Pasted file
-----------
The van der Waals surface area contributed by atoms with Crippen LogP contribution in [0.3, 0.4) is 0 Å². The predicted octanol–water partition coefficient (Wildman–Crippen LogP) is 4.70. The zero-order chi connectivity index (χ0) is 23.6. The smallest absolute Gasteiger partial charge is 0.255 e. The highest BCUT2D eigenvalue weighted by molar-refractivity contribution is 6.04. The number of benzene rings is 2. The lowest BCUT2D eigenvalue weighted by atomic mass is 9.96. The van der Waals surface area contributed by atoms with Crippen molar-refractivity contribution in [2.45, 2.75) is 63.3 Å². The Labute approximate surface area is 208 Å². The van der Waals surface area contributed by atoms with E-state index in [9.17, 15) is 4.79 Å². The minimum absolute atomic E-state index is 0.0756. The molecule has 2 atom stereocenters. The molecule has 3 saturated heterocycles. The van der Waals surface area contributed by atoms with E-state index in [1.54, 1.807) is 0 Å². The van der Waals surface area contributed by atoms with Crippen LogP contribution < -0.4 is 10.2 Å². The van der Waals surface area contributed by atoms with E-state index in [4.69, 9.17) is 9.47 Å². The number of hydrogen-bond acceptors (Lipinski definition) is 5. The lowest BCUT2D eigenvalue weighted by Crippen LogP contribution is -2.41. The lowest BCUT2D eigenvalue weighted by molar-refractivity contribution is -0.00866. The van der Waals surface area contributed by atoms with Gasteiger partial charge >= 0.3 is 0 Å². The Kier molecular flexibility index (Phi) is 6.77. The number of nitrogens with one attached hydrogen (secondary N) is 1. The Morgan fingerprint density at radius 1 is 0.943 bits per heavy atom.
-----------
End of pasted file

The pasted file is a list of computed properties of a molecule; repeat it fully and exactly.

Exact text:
The van der Waals surface area contributed by atoms with Crippen LogP contribution in [0.3, 0.4) is 0 Å². The predicted octanol–water partition coefficient (Wildman–Crippen LogP) is 4.70. The zero-order chi connectivity index (χ0) is 23.6. The smallest absolute Gasteiger partial charge is 0.255 e. The highest BCUT2D eigenvalue weighted by molar-refractivity contribution is 6.04. The number of benzene rings is 2. The lowest BCUT2D eigenvalue weighted by atomic mass is 9.96. The van der Waals surface area contributed by atoms with Crippen molar-refractivity contribution in [2.45, 2.75) is 63.3 Å². The Labute approximate surface area is 208 Å². The van der Waals surface area contributed by atoms with E-state index in [9.17, 15) is 4.79 Å². The minimum absolute atomic E-state index is 0.0756. The molecule has 2 atom stereocenters. The molecule has 3 saturated heterocycles. The van der Waals surface area contributed by atoms with E-state index in [1.54, 1.807) is 0 Å². The van der Waals surface area contributed by atoms with Crippen LogP contribution < -0.4 is 10.2 Å². The van der Waals surface area contributed by atoms with E-state index in [4.69, 9.17) is 9.47 Å². The number of hydrogen-bond acceptors (Lipinski definition) is 5. The lowest BCUT2D eigenvalue weighted by Crippen LogP contribution is -2.41. The lowest BCUT2D eigenvalue weighted by molar-refractivity contribution is -0.00866. The van der Waals surface area contributed by atoms with Gasteiger partial charge >= 0.3 is 0 Å². The Kier molecular flexibility index (Phi) is 6.77. The number of nitrogens with one attached hydrogen (secondary N) is 1. The Morgan fingerprint density at radius 1 is 0.943 bits per heavy atom.